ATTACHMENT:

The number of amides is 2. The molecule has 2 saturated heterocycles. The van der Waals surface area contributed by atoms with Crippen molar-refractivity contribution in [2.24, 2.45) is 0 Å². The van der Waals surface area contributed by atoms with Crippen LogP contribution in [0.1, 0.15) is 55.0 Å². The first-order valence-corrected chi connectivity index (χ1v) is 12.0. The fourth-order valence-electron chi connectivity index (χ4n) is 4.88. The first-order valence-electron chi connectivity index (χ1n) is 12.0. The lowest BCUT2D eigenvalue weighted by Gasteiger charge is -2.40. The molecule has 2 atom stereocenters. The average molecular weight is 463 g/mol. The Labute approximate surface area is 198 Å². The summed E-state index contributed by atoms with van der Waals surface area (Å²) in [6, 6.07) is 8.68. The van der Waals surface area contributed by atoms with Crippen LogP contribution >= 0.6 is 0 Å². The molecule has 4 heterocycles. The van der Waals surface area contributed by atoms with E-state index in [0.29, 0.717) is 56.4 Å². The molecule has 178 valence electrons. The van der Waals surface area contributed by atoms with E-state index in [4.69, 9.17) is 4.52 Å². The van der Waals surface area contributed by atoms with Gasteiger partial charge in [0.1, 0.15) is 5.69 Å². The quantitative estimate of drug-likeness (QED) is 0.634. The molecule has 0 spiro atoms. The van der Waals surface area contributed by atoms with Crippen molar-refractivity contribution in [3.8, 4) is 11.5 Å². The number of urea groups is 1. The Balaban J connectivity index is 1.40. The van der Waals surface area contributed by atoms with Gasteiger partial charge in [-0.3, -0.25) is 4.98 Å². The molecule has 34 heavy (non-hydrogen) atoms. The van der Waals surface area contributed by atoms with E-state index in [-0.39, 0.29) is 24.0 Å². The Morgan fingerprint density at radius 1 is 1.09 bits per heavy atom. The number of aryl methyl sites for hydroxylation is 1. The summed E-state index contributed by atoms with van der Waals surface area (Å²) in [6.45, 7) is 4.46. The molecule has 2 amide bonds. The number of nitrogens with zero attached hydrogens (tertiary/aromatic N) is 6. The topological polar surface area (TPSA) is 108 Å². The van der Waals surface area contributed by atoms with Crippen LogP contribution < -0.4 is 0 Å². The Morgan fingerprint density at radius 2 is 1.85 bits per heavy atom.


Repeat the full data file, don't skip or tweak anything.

The number of amides is 2. The molecule has 2 saturated heterocycles. The van der Waals surface area contributed by atoms with Crippen molar-refractivity contribution in [2.24, 2.45) is 0 Å². The van der Waals surface area contributed by atoms with Crippen LogP contribution in [0.1, 0.15) is 55.0 Å². The first-order valence-corrected chi connectivity index (χ1v) is 12.0. The fourth-order valence-electron chi connectivity index (χ4n) is 4.88. The first-order valence-electron chi connectivity index (χ1n) is 12.0. The lowest BCUT2D eigenvalue weighted by Gasteiger charge is -2.40. The molecule has 2 atom stereocenters. The average molecular weight is 463 g/mol. The Labute approximate surface area is 198 Å². The summed E-state index contributed by atoms with van der Waals surface area (Å²) in [6, 6.07) is 8.68. The van der Waals surface area contributed by atoms with Crippen LogP contribution >= 0.6 is 0 Å². The molecule has 4 heterocycles. The van der Waals surface area contributed by atoms with E-state index in [0.29, 0.717) is 56.4 Å². The molecule has 178 valence electrons. The van der Waals surface area contributed by atoms with E-state index in [4.69, 9.17) is 4.52 Å². The van der Waals surface area contributed by atoms with Gasteiger partial charge in [0.1, 0.15) is 5.69 Å². The quantitative estimate of drug-likeness (QED) is 0.634. The molecule has 0 spiro atoms. The van der Waals surface area contributed by atoms with Crippen molar-refractivity contribution in [3.8, 4) is 11.5 Å². The number of urea groups is 1. The Balaban J connectivity index is 1.40. The van der Waals surface area contributed by atoms with Gasteiger partial charge in [-0.3, -0.25) is 4.98 Å². The molecule has 34 heavy (non-hydrogen) atoms. The van der Waals surface area contributed by atoms with E-state index in [-0.39, 0.29) is 24.0 Å². The Morgan fingerprint density at radius 1 is 1.09 bits per heavy atom. The number of aryl methyl sites for hydroxylation is 1. The summed E-state index contributed by atoms with van der Waals surface area (Å²) in [6.45, 7) is 4.46. The molecule has 2 amide bonds. The number of nitrogens with zero attached hydrogens (tertiary/aromatic N) is 6. The topological polar surface area (TPSA) is 108 Å². The van der Waals surface area contributed by atoms with Crippen LogP contribution < -0.4 is 0 Å². The Morgan fingerprint density at radius 2 is 1.85 bits per heavy atom.